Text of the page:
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Judge grants hearing on new evidence for convicted killer

State Supreme Court Justice Francis A. Affronti has granted a hearing for a convicted killer to present new evidence that someone else actually committed the crime.

Jose Torres

Jose Torres

Jose Torres, 49, was convicted of second-degree murder in 2002 for the July 4, 2001, fatal shooting of Miguel Cruz on Hollister Street. Torres was sentenced to 25 years to life in prison.

On Tuesday, Affronti granted a motion filed by Torres’ lawyer, David Abbatoy, asking for a hearing to present new evidence, including testimony from 32-year-old Angel Carrasquillo, that he is the man who really killed Cruz.

“I shot Miguel Cruz multiple times using a .38-caliber revolver killing him,” Carrasquillo said in a statement attached to Abbatoy’s motion.

Carrasquillo, whose nickname is “Massacre,” is serving a life sentence for another killing.

At the hearing scheduled for April 4, Abbatoy also plans to call two corroborating witnesses – Steven Rivera and Elliot Velez – who claim they saw Carrasquillo running away from the crime scene with a gun in his hand.

David Abbatoy

David Abbatoy

In court papers filed Monday, Geoffrey Kaeuper, deputy chief of appeals for the Monroe County District Attorney’s Office, conceded to a hearing for Torres.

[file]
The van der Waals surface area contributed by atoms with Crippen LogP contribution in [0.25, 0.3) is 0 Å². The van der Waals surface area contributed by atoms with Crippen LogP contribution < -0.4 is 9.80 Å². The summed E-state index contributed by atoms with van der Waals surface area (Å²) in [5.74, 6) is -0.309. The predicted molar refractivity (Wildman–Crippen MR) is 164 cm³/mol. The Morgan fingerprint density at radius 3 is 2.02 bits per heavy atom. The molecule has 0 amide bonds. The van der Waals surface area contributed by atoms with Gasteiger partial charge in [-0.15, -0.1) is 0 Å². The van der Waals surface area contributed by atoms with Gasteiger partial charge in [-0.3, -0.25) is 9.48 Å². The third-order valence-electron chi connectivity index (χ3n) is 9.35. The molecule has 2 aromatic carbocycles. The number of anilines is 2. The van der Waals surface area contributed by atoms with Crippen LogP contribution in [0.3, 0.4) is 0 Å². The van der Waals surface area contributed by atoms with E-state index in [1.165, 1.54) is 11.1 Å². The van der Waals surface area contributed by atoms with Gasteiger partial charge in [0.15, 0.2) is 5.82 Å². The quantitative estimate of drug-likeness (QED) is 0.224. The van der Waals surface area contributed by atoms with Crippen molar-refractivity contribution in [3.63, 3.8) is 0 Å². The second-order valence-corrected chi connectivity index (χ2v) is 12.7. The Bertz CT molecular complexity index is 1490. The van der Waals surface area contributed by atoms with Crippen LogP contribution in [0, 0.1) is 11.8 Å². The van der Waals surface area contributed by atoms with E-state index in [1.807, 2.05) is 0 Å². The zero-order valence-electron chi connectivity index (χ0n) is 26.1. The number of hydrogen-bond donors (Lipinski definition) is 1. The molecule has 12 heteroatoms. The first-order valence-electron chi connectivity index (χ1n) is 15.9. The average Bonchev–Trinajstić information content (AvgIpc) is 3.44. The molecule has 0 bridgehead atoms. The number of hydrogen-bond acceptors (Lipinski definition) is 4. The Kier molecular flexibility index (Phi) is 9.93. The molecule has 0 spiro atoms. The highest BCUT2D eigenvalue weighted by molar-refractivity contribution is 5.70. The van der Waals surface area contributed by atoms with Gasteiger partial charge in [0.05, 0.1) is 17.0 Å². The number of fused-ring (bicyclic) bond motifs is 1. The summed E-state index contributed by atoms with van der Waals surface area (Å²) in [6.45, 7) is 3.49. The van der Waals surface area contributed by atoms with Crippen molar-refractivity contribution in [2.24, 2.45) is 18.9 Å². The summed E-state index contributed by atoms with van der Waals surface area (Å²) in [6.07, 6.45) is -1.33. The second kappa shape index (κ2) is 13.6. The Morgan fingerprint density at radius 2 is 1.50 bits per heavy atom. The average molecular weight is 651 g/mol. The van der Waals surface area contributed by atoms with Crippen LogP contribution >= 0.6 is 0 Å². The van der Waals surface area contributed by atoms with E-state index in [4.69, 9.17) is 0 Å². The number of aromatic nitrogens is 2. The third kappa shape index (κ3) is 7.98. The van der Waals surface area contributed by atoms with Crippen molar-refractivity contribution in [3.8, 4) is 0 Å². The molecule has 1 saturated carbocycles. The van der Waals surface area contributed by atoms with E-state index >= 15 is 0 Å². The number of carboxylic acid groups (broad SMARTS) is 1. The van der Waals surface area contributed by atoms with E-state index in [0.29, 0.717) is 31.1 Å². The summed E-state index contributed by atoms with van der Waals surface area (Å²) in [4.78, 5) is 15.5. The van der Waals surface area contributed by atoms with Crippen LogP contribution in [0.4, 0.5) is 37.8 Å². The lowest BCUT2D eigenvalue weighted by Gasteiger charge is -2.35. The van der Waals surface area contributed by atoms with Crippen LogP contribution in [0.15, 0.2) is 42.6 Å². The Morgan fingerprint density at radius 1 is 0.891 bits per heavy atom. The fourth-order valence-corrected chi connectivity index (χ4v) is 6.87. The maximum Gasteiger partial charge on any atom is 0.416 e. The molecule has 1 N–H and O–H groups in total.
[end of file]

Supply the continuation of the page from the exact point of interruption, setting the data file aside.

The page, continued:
“The People agree that defendant presents a minimal factual issue on newly discovered evidence,” Kaeuper said in the response to Abbatoy’s motion.

“It is difficult to imagine how he could prevail, but his allegations appear to entitle him to that opportunity,” Kaeuper wrote.

The case against Torres includes a signed confession. Hagen said Torres claimed he was tricked into signing it, thinking he was confessing to a burglary.

Outside court Tuesday, after Affronti announced his decision to grant the hearing, Torres’ nephew, Emilio Vega, said the family felt “big relief.”

Angel Carrasquillo

Angel Carrasquillo

“We’ve maintained his innocence for 15 years and we just want the right thing to be done,” Vega said.

If he has the chance, Vega said, he would like to thank Carrasquillo for coming forward.

“I was surprised and shocked that someone actually did the right thing in this case because it’s been years where we’ve been receiving blockage from everyone,” Vega said.

Torres is expected to be moved from Attica Correctional Facility to the Monroe County Jail in about a week to make it more convenient for Abbatoy to work with him to prepare for the hearing.

After the hearing, Affronti can decide to free Torres, grant a new trial, or find that the new evidence is insufficient and send him back to prison to continue his sentence his sentence.